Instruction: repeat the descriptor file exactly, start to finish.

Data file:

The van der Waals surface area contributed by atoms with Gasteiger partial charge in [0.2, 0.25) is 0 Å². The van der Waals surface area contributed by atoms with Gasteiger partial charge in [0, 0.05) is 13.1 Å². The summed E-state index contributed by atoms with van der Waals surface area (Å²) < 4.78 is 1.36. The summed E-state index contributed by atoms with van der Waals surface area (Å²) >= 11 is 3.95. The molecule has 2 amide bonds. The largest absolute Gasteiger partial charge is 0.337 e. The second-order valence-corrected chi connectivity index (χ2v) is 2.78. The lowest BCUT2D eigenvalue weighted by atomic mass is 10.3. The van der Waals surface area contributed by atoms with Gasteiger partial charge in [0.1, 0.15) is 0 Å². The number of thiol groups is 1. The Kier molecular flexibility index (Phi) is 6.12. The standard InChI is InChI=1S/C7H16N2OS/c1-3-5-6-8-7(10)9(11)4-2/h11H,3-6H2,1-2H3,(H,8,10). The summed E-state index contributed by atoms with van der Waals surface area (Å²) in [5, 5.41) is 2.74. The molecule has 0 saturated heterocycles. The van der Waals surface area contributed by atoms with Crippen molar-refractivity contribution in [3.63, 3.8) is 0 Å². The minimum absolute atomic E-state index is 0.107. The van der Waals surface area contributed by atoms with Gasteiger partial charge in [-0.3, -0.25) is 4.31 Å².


The van der Waals surface area contributed by atoms with Gasteiger partial charge in [0.2, 0.25) is 0 Å². The van der Waals surface area contributed by atoms with Gasteiger partial charge in [0, 0.05) is 13.1 Å². The summed E-state index contributed by atoms with van der Waals surface area (Å²) < 4.78 is 1.36. The summed E-state index contributed by atoms with van der Waals surface area (Å²) >= 11 is 3.95. The molecule has 2 amide bonds. The largest absolute Gasteiger partial charge is 0.337 e. The second-order valence-corrected chi connectivity index (χ2v) is 2.78. The lowest BCUT2D eigenvalue weighted by atomic mass is 10.3. The van der Waals surface area contributed by atoms with Gasteiger partial charge in [0.1, 0.15) is 0 Å². The number of thiol groups is 1. The Kier molecular flexibility index (Phi) is 6.12. The standard InChI is InChI=1S/C7H16N2OS/c1-3-5-6-8-7(10)9(11)4-2/h11H,3-6H2,1-2H3,(H,8,10). The summed E-state index contributed by atoms with van der Waals surface area (Å²) in [5, 5.41) is 2.74. The molecule has 0 saturated heterocycles. The van der Waals surface area contributed by atoms with Crippen molar-refractivity contribution in [3.63, 3.8) is 0 Å². The minimum absolute atomic E-state index is 0.107. The van der Waals surface area contributed by atoms with Gasteiger partial charge in [-0.3, -0.25) is 4.31 Å².